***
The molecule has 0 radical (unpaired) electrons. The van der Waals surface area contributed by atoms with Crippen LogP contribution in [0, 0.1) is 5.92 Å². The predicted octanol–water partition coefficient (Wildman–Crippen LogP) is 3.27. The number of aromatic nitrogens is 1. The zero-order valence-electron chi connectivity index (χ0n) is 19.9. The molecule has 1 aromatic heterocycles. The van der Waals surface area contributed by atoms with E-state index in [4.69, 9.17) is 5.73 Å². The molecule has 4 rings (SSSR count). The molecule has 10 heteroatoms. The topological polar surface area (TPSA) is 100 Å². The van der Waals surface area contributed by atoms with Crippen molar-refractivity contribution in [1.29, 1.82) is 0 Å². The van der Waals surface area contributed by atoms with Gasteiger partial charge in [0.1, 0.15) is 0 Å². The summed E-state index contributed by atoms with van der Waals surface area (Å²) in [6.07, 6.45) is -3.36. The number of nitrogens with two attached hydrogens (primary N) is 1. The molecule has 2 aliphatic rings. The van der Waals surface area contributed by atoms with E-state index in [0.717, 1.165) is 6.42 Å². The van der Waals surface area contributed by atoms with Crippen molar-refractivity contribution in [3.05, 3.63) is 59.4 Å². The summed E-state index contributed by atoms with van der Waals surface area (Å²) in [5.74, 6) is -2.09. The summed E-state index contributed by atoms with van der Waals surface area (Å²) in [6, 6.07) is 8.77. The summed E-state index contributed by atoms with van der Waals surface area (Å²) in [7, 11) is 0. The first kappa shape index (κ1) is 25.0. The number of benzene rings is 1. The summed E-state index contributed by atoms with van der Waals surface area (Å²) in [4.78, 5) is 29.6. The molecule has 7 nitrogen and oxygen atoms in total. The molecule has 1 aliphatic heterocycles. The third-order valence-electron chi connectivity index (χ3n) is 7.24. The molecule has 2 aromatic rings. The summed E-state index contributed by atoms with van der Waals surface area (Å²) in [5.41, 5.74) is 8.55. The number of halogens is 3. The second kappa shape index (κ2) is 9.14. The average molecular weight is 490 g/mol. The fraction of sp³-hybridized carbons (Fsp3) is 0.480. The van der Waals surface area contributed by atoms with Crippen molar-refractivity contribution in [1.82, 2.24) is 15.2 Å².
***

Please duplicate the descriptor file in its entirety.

The molecule has 0 radical (unpaired) electrons. The van der Waals surface area contributed by atoms with Crippen LogP contribution in [0, 0.1) is 5.92 Å². The predicted octanol–water partition coefficient (Wildman–Crippen LogP) is 3.27. The number of aromatic nitrogens is 1. The zero-order valence-electron chi connectivity index (χ0n) is 19.9. The molecule has 1 aromatic heterocycles. The van der Waals surface area contributed by atoms with E-state index in [4.69, 9.17) is 5.73 Å². The molecule has 4 rings (SSSR count). The molecule has 10 heteroatoms. The topological polar surface area (TPSA) is 100 Å². The van der Waals surface area contributed by atoms with Crippen molar-refractivity contribution in [1.29, 1.82) is 0 Å². The van der Waals surface area contributed by atoms with Gasteiger partial charge in [0.1, 0.15) is 0 Å². The summed E-state index contributed by atoms with van der Waals surface area (Å²) in [6.07, 6.45) is -3.36. The number of nitrogens with two attached hydrogens (primary N) is 1. The molecule has 2 aliphatic rings. The van der Waals surface area contributed by atoms with E-state index in [0.717, 1.165) is 6.42 Å². The van der Waals surface area contributed by atoms with Crippen molar-refractivity contribution in [3.05, 3.63) is 59.4 Å². The summed E-state index contributed by atoms with van der Waals surface area (Å²) in [5.74, 6) is -2.09. The summed E-state index contributed by atoms with van der Waals surface area (Å²) in [6, 6.07) is 8.77. The summed E-state index contributed by atoms with van der Waals surface area (Å²) in [7, 11) is 0. The first kappa shape index (κ1) is 25.0. The number of benzene rings is 1. The summed E-state index contributed by atoms with van der Waals surface area (Å²) in [4.78, 5) is 29.6. The molecule has 7 nitrogen and oxygen atoms in total. The molecule has 1 aliphatic heterocycles. The third-order valence-electron chi connectivity index (χ3n) is 7.24. The molecule has 2 aromatic rings. The summed E-state index contributed by atoms with van der Waals surface area (Å²) in [5.41, 5.74) is 8.55. The number of halogens is 3. The second kappa shape index (κ2) is 9.14. The average molecular weight is 490 g/mol. The fraction of sp³-hybridized carbons (Fsp3) is 0.480. The van der Waals surface area contributed by atoms with Crippen molar-refractivity contribution in [1.82, 2.24) is 15.2 Å².